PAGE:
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Jefferson Medical College Alpha Omega Alpha Guide to USMLE Step II: Clinical Knowledge

Planning a Schedule

The schedule for Step II CK preparation varies significantly (more so than with Step I preparation), and depends on several factors including:

  • Test taking ability (think back to how long you studied for Step I compared with other students)
  • Concurrent rotation requirements and hours per day that you will be able to devote to studying
  • Goals for the exam (passing versus achieving a fantastic score).

Another important factor to consider is how much time has passed since certain clerkship rotations, and therefore, how much time you will need to refresh your memory. Overall, study time usually ranges from 1-4 weeks. Most students feel that two to three weeks is sufficient time to prepare for this exam. Unlike Step I, most students dedicate half days rather than full days when studying.

Many students may choose to take the exam during the weeks of vacation between third and fourth year. This is an ideal time for many students, particularly those hoping to improve on their Step I exam score. Additionally, many students also prefer to take the exam while their clinical experiences of third year and shelf exam studies are still fresh in their minds, and to get the exam out of the way before the craziness of applications ensue. However, taking the exam at this time limits study time to about two weeks, but students who finish the third year with a lighter rotation often are able to begin studying and completing practice questions during this rotation.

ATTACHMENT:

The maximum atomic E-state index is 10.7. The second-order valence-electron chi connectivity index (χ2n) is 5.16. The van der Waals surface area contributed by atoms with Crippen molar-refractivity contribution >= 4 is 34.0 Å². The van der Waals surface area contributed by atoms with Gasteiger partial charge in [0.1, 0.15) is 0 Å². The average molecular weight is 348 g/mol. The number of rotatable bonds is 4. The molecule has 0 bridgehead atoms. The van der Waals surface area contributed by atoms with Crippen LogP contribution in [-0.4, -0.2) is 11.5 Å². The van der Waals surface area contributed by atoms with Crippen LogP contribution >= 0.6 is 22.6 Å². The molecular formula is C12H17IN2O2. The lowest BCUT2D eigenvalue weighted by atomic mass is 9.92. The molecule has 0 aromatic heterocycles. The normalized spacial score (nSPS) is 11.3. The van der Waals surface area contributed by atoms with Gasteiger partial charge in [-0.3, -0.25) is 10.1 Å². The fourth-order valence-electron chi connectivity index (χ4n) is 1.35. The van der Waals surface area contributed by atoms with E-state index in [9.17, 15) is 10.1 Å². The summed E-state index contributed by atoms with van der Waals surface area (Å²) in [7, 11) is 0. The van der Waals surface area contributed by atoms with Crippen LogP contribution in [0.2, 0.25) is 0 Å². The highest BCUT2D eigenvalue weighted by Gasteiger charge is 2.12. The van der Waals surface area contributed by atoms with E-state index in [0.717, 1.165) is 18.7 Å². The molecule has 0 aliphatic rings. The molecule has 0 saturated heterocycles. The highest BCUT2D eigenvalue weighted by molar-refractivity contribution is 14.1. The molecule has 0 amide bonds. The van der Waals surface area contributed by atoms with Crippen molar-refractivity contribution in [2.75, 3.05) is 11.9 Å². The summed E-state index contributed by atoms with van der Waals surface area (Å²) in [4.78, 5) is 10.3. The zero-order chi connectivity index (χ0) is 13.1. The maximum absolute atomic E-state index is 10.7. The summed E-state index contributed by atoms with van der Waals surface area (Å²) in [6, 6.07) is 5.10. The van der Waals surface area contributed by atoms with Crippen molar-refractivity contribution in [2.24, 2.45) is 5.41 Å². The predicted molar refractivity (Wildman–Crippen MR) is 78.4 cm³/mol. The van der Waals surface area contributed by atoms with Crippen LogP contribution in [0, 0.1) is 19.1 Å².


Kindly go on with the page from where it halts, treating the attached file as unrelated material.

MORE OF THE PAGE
Students may choose to take Step II during Vacation when they are interviewing, but be careful in scheduling a date since you do not want Step II CK to conflict with a potential interview. Additionally, programs are beginning to value Step II CK exam scores more and more, therefore please be sure that the programs you are applying to do not require a Step II CK exam score as part of your application. It would not be a good idea to schedule Step II CK during an intense rotation like a Medicine Sub-I.

Students who wish to truly ace the exam, or who have difficulty with standardized tests, often will study four weeks or more for Step II CK and many will significantly outperform their Step I score. Others who just want to pass, and who recently finished highly relevant core clerkships, such as internal medicine, might find one to two weeks to be satisfactory. It depends on how comfortable you feel with the material and whether or not your scores will make a difference for your application to residency. Please remember that the USMLE world and NBME have practice tests at your disposal, it might be a good idea to take a practice test before you start studying to help gauge your comfort level, and can be used throughout your studies to follow your progress.

Last updated: May 2013


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